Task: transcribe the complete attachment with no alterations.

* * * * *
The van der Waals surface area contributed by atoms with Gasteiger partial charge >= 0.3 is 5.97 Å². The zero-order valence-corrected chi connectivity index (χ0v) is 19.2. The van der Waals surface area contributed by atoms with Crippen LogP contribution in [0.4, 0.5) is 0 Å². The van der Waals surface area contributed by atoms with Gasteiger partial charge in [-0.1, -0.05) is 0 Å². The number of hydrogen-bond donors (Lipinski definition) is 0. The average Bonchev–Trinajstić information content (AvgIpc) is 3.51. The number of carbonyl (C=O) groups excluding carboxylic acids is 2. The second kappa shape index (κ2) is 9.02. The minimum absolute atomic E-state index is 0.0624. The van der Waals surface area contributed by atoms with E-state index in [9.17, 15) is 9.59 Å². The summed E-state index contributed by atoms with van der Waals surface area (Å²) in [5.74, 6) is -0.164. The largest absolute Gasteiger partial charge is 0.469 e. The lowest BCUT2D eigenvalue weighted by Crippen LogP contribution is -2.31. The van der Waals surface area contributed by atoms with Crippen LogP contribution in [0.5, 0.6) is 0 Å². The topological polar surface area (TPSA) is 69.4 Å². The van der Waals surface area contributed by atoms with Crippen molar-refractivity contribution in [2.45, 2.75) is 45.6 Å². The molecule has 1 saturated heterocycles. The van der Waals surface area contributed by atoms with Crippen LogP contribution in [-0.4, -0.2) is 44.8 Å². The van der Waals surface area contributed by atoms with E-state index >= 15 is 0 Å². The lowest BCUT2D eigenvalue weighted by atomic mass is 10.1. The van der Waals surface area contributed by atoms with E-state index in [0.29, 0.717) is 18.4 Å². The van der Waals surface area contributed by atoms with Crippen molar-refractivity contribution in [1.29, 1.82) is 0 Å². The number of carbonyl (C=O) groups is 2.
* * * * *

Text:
The van der Waals surface area contributed by atoms with Gasteiger partial charge >= 0.3 is 5.97 Å². The zero-order valence-corrected chi connectivity index (χ0v) is 19.2. The van der Waals surface area contributed by atoms with Crippen LogP contribution in [0.4, 0.5) is 0 Å². The van der Waals surface area contributed by atoms with Gasteiger partial charge in [-0.1, -0.05) is 0 Å². The number of hydrogen-bond donors (Lipinski definition) is 0. The average Bonchev–Trinajstić information content (AvgIpc) is 3.51. The number of carbonyl (C=O) groups excluding carboxylic acids is 2. The second kappa shape index (κ2) is 9.02. The minimum absolute atomic E-state index is 0.0624. The van der Waals surface area contributed by atoms with E-state index in [9.17, 15) is 9.59 Å². The summed E-state index contributed by atoms with van der Waals surface area (Å²) in [5.74, 6) is -0.164. The largest absolute Gasteiger partial charge is 0.469 e. The lowest BCUT2D eigenvalue weighted by Crippen LogP contribution is -2.31. The van der Waals surface area contributed by atoms with Crippen LogP contribution in [0.5, 0.6) is 0 Å². The topological polar surface area (TPSA) is 69.4 Å². The van der Waals surface area contributed by atoms with Crippen molar-refractivity contribution in [2.45, 2.75) is 45.6 Å². The molecule has 1 saturated heterocycles. The van der Waals surface area contributed by atoms with Crippen LogP contribution in [-0.4, -0.2) is 44.8 Å². The van der Waals surface area contributed by atoms with E-state index >= 15 is 0 Å². The lowest BCUT2D eigenvalue weighted by atomic mass is 10.1. The van der Waals surface area contributed by atoms with E-state index in [0.29, 0.717) is 18.4 Å². The van der Waals surface area contributed by atoms with Crippen molar-refractivity contribution in [1.29, 1.82) is 0 Å². The number of carbonyl (C=O) groups is 2.